Late that afternoon the official speed attained by the Skyrocket reduced from data and film came out of the aerodynamicists’ office. Mach 1.88.
—The Lonely Sky, William Bridgeman, Castle and Company LTD, London, 1956, Chapter XXII at Page 260.
Bill Bridgeman had been a Naval Aviator during World War II, flying the Consolidated PBY Catalina and PB4Y (B-24) Liberator long range bombers with Bombing Squadron 109 (VB-109), “The Reluctant Raiders.” Bridgeman stayed in the Navy for two years after the end of the war, then he flew for Trans-Pacific Air Lines in the Hawaiian Islands and Southwest Airlines in San Francisco, before joining the Douglas Aircraft Company as a production test pilot. He flew new AD Skyraiders as they came off the assembly line at El Segundo, California. Bridgeman soon was asked to take over test flying the D-558-2 Skyrocket test program at Muroc Air Force Base.
The D-558-II Skyrocket was Phase II of a planned three phase experimental flight program. It was designed to investigate flight in the transonic and supersonic range. It was 46 feet, 9 inches (14.249 meters) long with a 25 foot (7.62 meter) wing span. The wings were swept back to a 35° angle. The Skyrocket was powered by a Westinghouse J34-WE-40 11-stage axial-flow turbojet engine, producing 3,000 pounds of thrust, and a Reaction Motors LR8-RM-6 four-chamber rocket engine, which produced 6,000 pounds of thrust. The rocket engine burned alcohol and liquid oxygen.
There were three D-558-2 Skyrockets. Between 4 February 1948 and 28 August 1956, they made a total of 313 flights. The Skyrocket flown by Bill Bridgeman to Mach 1.88 is in the collection of the Smithsonian Institution National Air and Space Museum.
7 August 1941: Grumman Aircraft Engineering Corporation chief engineer and test pilot, Robert Leicester (“Bob”) Hall took the XTBF-1, a prototype torpedo bomber, for its first flight. He quickly returned to the airfield. The airplane was seriously over-weight, its center of gravity was too far aft, and it was unstable in the yaw axis.
The first XTBF-1, U.S. Navy Bureau of Aeronautics serial number (“Bu. No.”) 00373, was modified to correct these faults. The engine mount was revised, moving the engine farther forward. A triangular fillet was added to the top of the fuselage in front of the vertical fin, and the weight was reduced.
On 28 June 1941, 00373 caught fire during a test flight. Its crew safely bailed out but the prototype was destroyed.
The second prototype XTBF-1 was sent to the National Advisory Committee for Aeronautics Langley Memorial Aeronautical Laboratory at Hampton, Virginia, for testing in the 30- × 60-foot Full Scale Tunnel.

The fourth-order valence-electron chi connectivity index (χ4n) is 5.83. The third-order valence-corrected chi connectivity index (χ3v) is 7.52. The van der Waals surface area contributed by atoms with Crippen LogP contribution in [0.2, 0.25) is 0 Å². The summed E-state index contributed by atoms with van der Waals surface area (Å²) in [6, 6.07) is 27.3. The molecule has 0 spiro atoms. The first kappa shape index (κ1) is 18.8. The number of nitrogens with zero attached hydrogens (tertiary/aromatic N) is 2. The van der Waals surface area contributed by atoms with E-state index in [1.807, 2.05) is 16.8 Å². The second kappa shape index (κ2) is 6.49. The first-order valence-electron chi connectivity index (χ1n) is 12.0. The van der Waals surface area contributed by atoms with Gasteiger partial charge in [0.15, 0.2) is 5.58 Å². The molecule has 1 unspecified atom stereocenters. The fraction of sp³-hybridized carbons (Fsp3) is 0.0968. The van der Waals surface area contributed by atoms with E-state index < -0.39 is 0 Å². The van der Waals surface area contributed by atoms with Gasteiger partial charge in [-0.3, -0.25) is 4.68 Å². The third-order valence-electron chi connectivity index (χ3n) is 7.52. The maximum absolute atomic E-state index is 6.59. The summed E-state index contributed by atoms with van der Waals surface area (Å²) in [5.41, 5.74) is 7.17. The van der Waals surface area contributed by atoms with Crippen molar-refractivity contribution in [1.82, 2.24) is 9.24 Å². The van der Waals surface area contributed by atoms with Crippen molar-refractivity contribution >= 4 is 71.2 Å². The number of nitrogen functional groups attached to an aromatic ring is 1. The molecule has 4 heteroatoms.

Before the airplane’s first flight, the U.S. Navy had ordered 286 production aircraft. In October 1941, the type was officially named “Avenger.” The first production airplane, Bu. No. 000393, made its first flight on 15 December 1941.
The Grumman Model 40, designated TBF-1 Avenger by the United States Navy, was a single engine torpedo bomber designed to operate from aircraft carriers. Initially it had a four-man crew: pilot, navigator, radio-operator/gunner and ball turret gunner. The TBF was 40 feet, 11½ inches (12.484 meters) long with a wingspan of 54 feet, 2 inches (16.510 meters) and height of 16 feet, 4¼ inches (4.991 meters).
The XTBF-1 was powered by an air-cooled, supercharged, 2,603.943-cubic-inch-displacement (42.671 liters) Wright Cyclone 14 GR2600B698 (R-2600-8) two-row, fourteen-cylinder radial engine with a compression ratio of 6.9:1. The R-2600-8 was rated at 1,500 horsepower at 2,400 r.p.m., and 1,700 horsepower at 2,800 r.p.m. at Sea Level for Takeoff. The engine drove a 13 foot, 1 inch diameter ( meters), three-bladed Hamilton Standard constant speed propeller through a 0.5625:1 gear reduction unit. The R-2600-8 was 5 feet, 4.91 inches (1.649 meters) long, 4 feet, 6.26 inches (1.378 meters) in diameter, and weighed 1,995 pounds (904.9 kilograms).
7 August 1919: Captain Ernest Charles Hoy, DFC, a World War I fighter pilot credited with 13 aerial victories, became the first pilot to fly across the Canadian Rockies when he flew from Richmond, British Columbia, to Calgary, Alberta, carrying the mail for the Post Office Department.